The main strategies that are to be employed in the campaign are training on types, signs and symptoms of retinoblastoma and wilms tumour and the referral system, provision of supportive learning materials to trained health practitioners. It will also improve the environment in which the affected children live while getting treatment. One hundred professional nurses from fifty clinics will be trained in the pilot phase from Harare. The trained medical staff will target patients coming for daily treatment and children coming to the baby clinic. Since every child in Zimbabwe has a vaccination card, a cancer diagnosis card will then be attached to it. This will ensure that every child who comes to the clinic will be screened for cancer and those suspected will be referred to the A4 Ward Special that looks after children with cancer and is sponsored by Kidzcan. This will prevent children presenting late in years to come and hopefully increasing the survival rate of children with these two types of cancer in Zimbabwe.

Know that every contribution you make is gratefully appreciated. Your support is giving hope to children who would not have this real chance to survive.


Feb 22, 2018

Buy an Ambulance 4 Children with Cancer (Zimbabwe)

Global Giving Report for Ambulance

Kidzcan Zimbabwe is the only Humanitarian Child-Centered Non-Governmental Organisation that assists children with cancer in Zimbabwe. Registered in 2009, Kidzcan envisions a compassionate world where children with cancer are given the chance to lead healthy and fulfilling lives. However, such a vision does not hold constant for children with cancer in Zimbabwe. More than 2600 children have come to Kidzcan for assistance with life Saving drugs and blood products, however, more than 60% of them have lost the fight to cancer due to many reasons. In 2017 alone, 59 children could not make it and we believe, some (if not all) of the deaths were avoidable.

Kidzcan is therefore seeking assistance with an Ambulance in assisting the treatment of cancer for children in Zimbabwe. Like all organizations helping and caring for the less fortunate, Kidzcan has to source fiancés through a number of funding activities – local and international donor funding, corporate social responsibility grants and annual fund raising events associated with their organization.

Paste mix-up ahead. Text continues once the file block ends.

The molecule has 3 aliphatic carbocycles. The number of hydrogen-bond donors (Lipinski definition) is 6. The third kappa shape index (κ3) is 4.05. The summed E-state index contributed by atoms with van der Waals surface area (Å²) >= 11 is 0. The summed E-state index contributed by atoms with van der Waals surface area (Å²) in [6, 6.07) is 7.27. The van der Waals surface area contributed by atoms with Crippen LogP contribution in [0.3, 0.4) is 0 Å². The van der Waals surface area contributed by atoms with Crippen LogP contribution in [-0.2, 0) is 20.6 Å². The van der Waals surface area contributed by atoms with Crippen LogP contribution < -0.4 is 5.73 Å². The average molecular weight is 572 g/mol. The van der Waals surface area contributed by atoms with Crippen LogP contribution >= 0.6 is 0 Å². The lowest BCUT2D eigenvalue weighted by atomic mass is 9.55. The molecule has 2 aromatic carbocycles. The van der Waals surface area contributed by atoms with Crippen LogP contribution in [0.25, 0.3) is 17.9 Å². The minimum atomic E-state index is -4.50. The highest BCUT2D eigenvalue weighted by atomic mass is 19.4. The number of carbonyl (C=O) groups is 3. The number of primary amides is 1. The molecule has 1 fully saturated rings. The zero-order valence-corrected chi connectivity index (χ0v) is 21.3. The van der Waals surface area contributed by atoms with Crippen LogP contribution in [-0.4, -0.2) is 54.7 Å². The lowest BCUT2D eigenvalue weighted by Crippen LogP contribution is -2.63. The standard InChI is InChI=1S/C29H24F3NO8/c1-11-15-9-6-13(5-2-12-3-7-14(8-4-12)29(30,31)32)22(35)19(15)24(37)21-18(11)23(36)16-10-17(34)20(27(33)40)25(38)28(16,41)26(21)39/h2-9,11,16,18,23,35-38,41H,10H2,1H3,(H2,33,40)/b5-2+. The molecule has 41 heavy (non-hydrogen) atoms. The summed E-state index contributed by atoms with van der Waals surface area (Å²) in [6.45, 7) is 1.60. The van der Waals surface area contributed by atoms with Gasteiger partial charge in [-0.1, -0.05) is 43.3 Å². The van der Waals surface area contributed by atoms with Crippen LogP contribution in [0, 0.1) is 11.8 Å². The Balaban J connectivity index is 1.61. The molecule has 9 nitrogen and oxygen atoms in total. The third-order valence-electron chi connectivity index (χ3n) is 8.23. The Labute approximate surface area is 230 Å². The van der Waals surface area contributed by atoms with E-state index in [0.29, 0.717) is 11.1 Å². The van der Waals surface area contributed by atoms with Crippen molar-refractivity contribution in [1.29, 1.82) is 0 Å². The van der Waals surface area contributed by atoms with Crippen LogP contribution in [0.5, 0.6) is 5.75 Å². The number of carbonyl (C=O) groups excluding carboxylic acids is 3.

It should be noted, therefore that the cancer patients and their families travel long distances for services mostly in inappropriate means of transportation such as public transport with no provisions  for the very ill patients. This causes delay in the referrals with patients arriving in advance stages of illnesses. Hence the need for an Ambulance is paramount. Often children need to be moved from one hospital to the A4 Ward Special in Harare for further specialised treatment, but no transport is provided for them. Parents then find themselves with a burden of having to find private transport to ferry their children as there is a stigma on children with cancer, especially if it is at an advanced stage. Some parents go to the extent of abandoning treatment due to lack of dedicated transport for cancer patients. Hence an ambulance would be of great service to children suffering from cancer.


Despite the harsh economic climate prevailing in the country, Kidzcan’s presence in the wards has been consistent and unwavering. Kidzcan in 2017 registered a total of 271 new patients who received the following clinical services, bloods 485, Drugs 1223, Bone marrow needles 55, Diagnostics 1, 15 psychosocial support meetings with individual counseling and 59 transport fares.  Although Kidzcan provided a total of 11 patients with transport fares. This falls far too short from easing transportation burden on the patients and the conditions associated with their long journey to the only centre that provides hope to the cancer patients and their families (Parirenyatwa).

80% of children referred were from the 9 provinces outside the capital Harare. On average the provinces are more than 500 kilometres away from the centralized cancer services in the country.




Laureen, a cancer patient from Victoria Falls (800 km away) with the US Ambassadors wife Mrs Harry Thomas Junior, at the Orange Week launch Celebrating International Childhood Cancer Day 15 February 2018. A very touching moment for her.

Kidzcan sincerely appreciates the assistant it gets from GlobalGiving. And this Ambulance appeal while help the children with cancer move to treatment centres without fear of any stigma.